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Product Name
Chemical Name
Piperacillin (Sodium)
Therapeutic Category
Pharmacologic Category
Antibiotic, Penicillin
Pharmaceutical Form
Piperacillin (Sodium) 1000mg / 2000mg
Monitoring Parameters
Dosing: Adult
Usual dosage range:
I.M.: 2-3 g/dose every 6-12 hours; maximum: 24 g/24 hours
I.V.: 3-4 g/dose every 4-6 hours; maximum: 24 g/24 hours
Burn wound sepsis: I.V.: 4 g every 4 hours with vancomycin and amikacin
Cholangitis, acute: I.V.: 4 g every 6 hours
Malignant otitis externa: I.V.: 4-6 g every 4-6 hours with tobramycin
Moderate infections: I.M., I.V.: 2-3 g/dose every 6-12 hours (maximum: 2 g I.M./site)
Prosthetic joint (Pseudomonas): I.V.: 3 g every 6 hours with aminoglycoside
Pseudomonas infections: I.V.: 4 g every 4 hours
Severe infections: I.M., I.V.: 3-4 g/dose every 4-6 hours (maximum: 24 g/24 hours)
Urinary tract infections: I.V.: 2-3 g/dose every 6-12 hours
Uncomplicated gonorrhea: I.M.: 2 g in a single dose accompanied by 1 g probenecid 30 minutes prior to injection

Dosing: Pediatric

Usual dosage range: Infants and Children: I.M., I.V.: 200-300 mg/kg/day in divided doses every 4-6 hours
Cystic fibrosis: I.M., I.V.: 350-500 mg/kg/day in divided doses every 4-6 hours

Dosing: Geriatric

Adjust dose for renal impairment:
I.M.: 1-2 g every 8-12 hours
I.V.: 2-4 g every 6-8 hours

Dosing: Renal Impairment

Clcr 10-50 mL/minute: Administer every 6-8 hours.
Clcr <10 mL/minute: Administer every 8 hours.
Moderately dialyzable (20% to 50%)
Continuous arteriovenous or venovenous hemofiltration: Dose as for Clcr 10-50 mL/minute.
Treatment of susceptible infections such as septicemia, acute and chronic respiratory tract infections, skin and soft tissue infections, and urinary tract infections due to susceptible strains of Pseudomonas, Proteus, and Escherichia coli and Enterobacter; active against some streptococci and some anaerobic bacteria; febrile neutropenia (as part of combination regimen)
Adverse Reactions
Frequency not defined.
Central nervous system: Confusion, convulsions, drowsiness, fever, Jarisch-Herxheimer reaction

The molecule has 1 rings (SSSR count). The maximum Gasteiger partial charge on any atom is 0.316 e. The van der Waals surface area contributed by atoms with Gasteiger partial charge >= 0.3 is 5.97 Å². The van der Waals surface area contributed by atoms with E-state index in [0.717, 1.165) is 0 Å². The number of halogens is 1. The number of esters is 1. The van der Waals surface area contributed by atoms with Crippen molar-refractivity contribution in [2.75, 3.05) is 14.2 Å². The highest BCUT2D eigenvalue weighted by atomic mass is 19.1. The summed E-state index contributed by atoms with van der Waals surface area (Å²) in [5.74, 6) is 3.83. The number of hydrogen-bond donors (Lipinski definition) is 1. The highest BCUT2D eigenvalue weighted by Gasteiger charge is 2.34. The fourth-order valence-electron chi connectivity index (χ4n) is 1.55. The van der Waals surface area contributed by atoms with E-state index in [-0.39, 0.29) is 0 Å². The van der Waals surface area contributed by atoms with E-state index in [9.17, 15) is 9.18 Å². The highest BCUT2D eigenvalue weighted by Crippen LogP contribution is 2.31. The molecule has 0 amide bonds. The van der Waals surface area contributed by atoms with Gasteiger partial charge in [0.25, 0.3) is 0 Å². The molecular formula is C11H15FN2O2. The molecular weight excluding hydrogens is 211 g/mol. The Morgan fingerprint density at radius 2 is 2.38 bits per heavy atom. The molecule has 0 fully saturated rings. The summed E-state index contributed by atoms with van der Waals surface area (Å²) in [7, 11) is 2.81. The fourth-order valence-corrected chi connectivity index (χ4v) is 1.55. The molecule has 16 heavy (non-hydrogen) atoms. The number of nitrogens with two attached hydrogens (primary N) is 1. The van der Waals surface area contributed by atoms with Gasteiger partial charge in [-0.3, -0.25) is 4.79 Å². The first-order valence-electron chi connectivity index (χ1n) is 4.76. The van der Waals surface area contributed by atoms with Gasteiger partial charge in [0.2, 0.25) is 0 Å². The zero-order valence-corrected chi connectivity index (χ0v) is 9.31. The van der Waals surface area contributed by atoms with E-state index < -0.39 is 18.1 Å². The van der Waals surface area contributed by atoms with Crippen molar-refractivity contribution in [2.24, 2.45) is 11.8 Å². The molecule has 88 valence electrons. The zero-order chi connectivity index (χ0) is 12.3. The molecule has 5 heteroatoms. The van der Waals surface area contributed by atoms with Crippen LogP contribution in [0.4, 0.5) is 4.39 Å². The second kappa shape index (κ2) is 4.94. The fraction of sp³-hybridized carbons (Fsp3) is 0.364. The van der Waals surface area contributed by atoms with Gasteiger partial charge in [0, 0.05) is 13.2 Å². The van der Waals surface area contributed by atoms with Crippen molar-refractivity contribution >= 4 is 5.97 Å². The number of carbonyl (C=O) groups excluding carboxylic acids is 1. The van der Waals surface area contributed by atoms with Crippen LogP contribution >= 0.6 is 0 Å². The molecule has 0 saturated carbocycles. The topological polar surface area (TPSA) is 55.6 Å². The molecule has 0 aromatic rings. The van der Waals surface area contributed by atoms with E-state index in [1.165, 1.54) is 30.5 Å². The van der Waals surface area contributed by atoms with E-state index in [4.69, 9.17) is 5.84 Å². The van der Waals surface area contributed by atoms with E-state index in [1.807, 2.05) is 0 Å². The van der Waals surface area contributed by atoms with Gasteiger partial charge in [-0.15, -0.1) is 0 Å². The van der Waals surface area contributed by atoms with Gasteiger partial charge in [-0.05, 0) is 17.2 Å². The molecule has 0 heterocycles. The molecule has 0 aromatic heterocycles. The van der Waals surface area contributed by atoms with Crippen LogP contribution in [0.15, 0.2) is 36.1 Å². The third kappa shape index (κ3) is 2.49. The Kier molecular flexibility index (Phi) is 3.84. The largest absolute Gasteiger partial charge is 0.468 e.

Dermatologic: Rash, toxic epidermal necrolysis, urticaria
Endocrine & metabolic: Electrolyte imbalance, hypokalemia
Hematologic: Abnormal platelet aggregation and prolonged PT (high doses), agranulocytosis, Coombs' reaction (positive), hemolytic anemia, pancytopenia
Local: Thrombophlebitis
Neuromuscular & skeletal: Myoclonus
Renal: Acute interstitial nephritis, acute renal failure
Miscellaneous: Anaphylaxis, hypersensitivity reactions
Hypersensitivity to piperacillin, other beta-lactam antibiotics (penicillins or cephalosporins), or any component of the formulation
Warnings / Precautions Drug
Concerns related to adverse effects:
• Anaphylactoid/hypersensitivity reactions: Serious and occasionally severe or fatal hypersensitivity (anaphylactoid) reactions have been reported in patients on penicillin therapy, especially with a history of beta-lactam hypersensitivity, history of sensitivity to multiple allergens, or previous IgE-mediated reactions (eg, anaphylaxis, angioedema, urticaria). Use with caution in asthmatic patients.
• Bleeding disorders: Particularly in patients with renal impairment, bleeding disorders have been observed; discontinue if thrombocytopenia or bleeding occurs.
• Leukopenia/neutropenia: During prolonged use, leukopenia and neutropenia have been reported.
• Superinfection: Prolonged use may result in fungal or bacterial superinfection, including C. difficile-associated diarrhea (CDAD) and pseudomembranous colitis; CDAD has been observed >2 months postantibiotic treatment.
Disease-related concerns: